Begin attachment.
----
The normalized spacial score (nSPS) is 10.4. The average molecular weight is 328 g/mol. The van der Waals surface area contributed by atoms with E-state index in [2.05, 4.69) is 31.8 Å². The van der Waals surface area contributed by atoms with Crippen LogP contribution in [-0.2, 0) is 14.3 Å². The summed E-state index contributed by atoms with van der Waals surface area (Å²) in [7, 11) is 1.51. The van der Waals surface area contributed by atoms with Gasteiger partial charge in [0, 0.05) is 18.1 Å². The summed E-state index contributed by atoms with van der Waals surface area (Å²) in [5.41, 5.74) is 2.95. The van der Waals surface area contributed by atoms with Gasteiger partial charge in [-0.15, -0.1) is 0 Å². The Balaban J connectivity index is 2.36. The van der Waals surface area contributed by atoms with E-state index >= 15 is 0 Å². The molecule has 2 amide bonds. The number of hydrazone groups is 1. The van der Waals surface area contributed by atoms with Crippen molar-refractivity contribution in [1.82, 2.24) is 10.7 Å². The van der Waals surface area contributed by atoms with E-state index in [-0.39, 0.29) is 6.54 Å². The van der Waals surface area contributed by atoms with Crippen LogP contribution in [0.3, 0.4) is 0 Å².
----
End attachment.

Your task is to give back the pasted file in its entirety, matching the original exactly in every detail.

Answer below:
The normalized spacial score (nSPS) is 10.4. The average molecular weight is 328 g/mol. The van der Waals surface area contributed by atoms with E-state index in [2.05, 4.69) is 31.8 Å². The van der Waals surface area contributed by atoms with Crippen LogP contribution in [-0.2, 0) is 14.3 Å². The summed E-state index contributed by atoms with van der Waals surface area (Å²) in [7, 11) is 1.51. The van der Waals surface area contributed by atoms with Gasteiger partial charge in [0, 0.05) is 18.1 Å². The summed E-state index contributed by atoms with van der Waals surface area (Å²) in [5.41, 5.74) is 2.95. The van der Waals surface area contributed by atoms with Gasteiger partial charge in [-0.15, -0.1) is 0 Å². The Balaban J connectivity index is 2.36. The van der Waals surface area contributed by atoms with E-state index >= 15 is 0 Å². The molecule has 2 amide bonds. The number of hydrazone groups is 1. The van der Waals surface area contributed by atoms with Crippen molar-refractivity contribution in [1.82, 2.24) is 10.7 Å². The van der Waals surface area contributed by atoms with E-state index in [-0.39, 0.29) is 6.54 Å². The van der Waals surface area contributed by atoms with Crippen LogP contribution in [0.3, 0.4) is 0 Å².